Sun Tzu and the Art of Business | Mark McNeilly

Summary of: Sun Tzu and the Art of Business: Six Strategic Principles for Managers (Revised)
By: Mark McNeilly


Are you ready to explore an ancient philosophy that holds the key to building a successful business? Say hello to ‘Sun Tzu and the Art of Business: Six Strategic Principles for Managers (Revised)’ by Mark McNeilly. This insightful book combines Sun Tzu’s strategic principles of warfare with the world of business to help leaders achieve their primary goals – survival and prosperity. Our summary digs deep into these principles, illustrating how they apply to market dominance, exploiting competitor weaknesses, in-depth research, the importance of speed, surprise tactics, and effective leadership qualities. Get ready for a thought-provoking journey into the world of business strategy inspired by principles thousands of years old.

Sun Tzu’s Lesson on Dominating the Market

Sun Tzu’s principle of “taking All-under-heaven intact” can be applied to business to achieve market dominance without destroying it. Market dominance, in turn, leads to improved economies of scale, increased customer loyalty, and higher revenues, resulting in a bigger bottom line. Philip Morris ignored this advice and suffered the consequences.

Exploit the Weaknesses

Instead of targeting your competitor’s strengths, aim for their weaknesses to gain domination in the market. Sun Tzu conveys that the force of a river lies in its ability to flow easily downhill. Many businesses make the mistake of imitating their competition’s successes, which may lead to their downfall, as evidenced by AT&T’s failed attempt to enter the computer market. By identifying and exploiting your competitor’s weakest links, you can gain an edge in the market, as demonstrated by the success of Japanese companies such as Toyota, Sony, and Honda, who targeted manufacturing quality, a weakness of their American competitors.

Strategic Competitive Research

The key to defeating your enemies is to know them well. Sun Tzu’s teachings reveal that the best way to gain an advantage over your competition lies in researching their plans, capabilities, and culture. To truly understand your enemy, you need to conduct in-depth research by taking a closer look at their products, reading industry trade journals, and studying their executives’ backgrounds. This information can help you predict your competition’s next move so you can respond accordingly and stay ahead of the game. An example of this in action is McDonald’s defending their reputation by taking action to protect their fries when they learned that Burger King was planning an attack. By taking the time to conduct strategic competitive research, you can gain a clear advantage over your competition.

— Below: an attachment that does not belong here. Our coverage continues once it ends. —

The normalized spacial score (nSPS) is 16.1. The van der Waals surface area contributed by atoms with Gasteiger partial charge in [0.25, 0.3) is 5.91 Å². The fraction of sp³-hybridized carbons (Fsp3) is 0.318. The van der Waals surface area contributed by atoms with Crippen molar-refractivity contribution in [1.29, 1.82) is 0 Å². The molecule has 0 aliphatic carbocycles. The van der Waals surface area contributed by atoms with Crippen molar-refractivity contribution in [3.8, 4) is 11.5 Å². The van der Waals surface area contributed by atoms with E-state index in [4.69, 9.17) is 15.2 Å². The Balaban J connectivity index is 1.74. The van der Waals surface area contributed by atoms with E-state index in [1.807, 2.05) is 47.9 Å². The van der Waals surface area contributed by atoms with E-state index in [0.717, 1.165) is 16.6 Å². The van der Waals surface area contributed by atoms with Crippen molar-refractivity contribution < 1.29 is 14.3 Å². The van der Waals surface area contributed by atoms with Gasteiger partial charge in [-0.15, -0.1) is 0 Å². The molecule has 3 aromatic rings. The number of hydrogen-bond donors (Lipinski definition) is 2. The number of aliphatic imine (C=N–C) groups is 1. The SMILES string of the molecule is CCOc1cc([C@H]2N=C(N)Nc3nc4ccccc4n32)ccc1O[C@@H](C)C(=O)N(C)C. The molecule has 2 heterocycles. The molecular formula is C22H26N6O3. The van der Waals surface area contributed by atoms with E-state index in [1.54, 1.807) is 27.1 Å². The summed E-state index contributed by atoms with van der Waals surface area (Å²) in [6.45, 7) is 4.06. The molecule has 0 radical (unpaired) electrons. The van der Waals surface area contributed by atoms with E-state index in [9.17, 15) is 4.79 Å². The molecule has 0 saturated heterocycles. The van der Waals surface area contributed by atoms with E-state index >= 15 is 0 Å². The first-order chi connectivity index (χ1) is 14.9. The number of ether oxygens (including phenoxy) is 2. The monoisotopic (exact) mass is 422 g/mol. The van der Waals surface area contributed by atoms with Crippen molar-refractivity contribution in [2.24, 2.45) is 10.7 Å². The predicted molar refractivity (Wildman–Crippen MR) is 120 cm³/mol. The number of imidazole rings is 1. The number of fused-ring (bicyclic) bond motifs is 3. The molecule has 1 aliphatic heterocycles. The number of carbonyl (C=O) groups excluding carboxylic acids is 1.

The Power of Speed

Sun Tzu believed that the key to winning a war was speed. A fast-moving army can defeat a larger, slower enemy piece by piece, targeting individual units before they can respond. This concept also applies to business, where speed compensates for a lack of resources. IBM used speed to increase its return on investment by splitting up production and drastically improving profitability. The fastest companies see a two to five times higher return on investment and tend to grow faster. Walmart grew at triple the speed of its competition by making lightning-fast moves. The lesson? Being fast makes up for being small.

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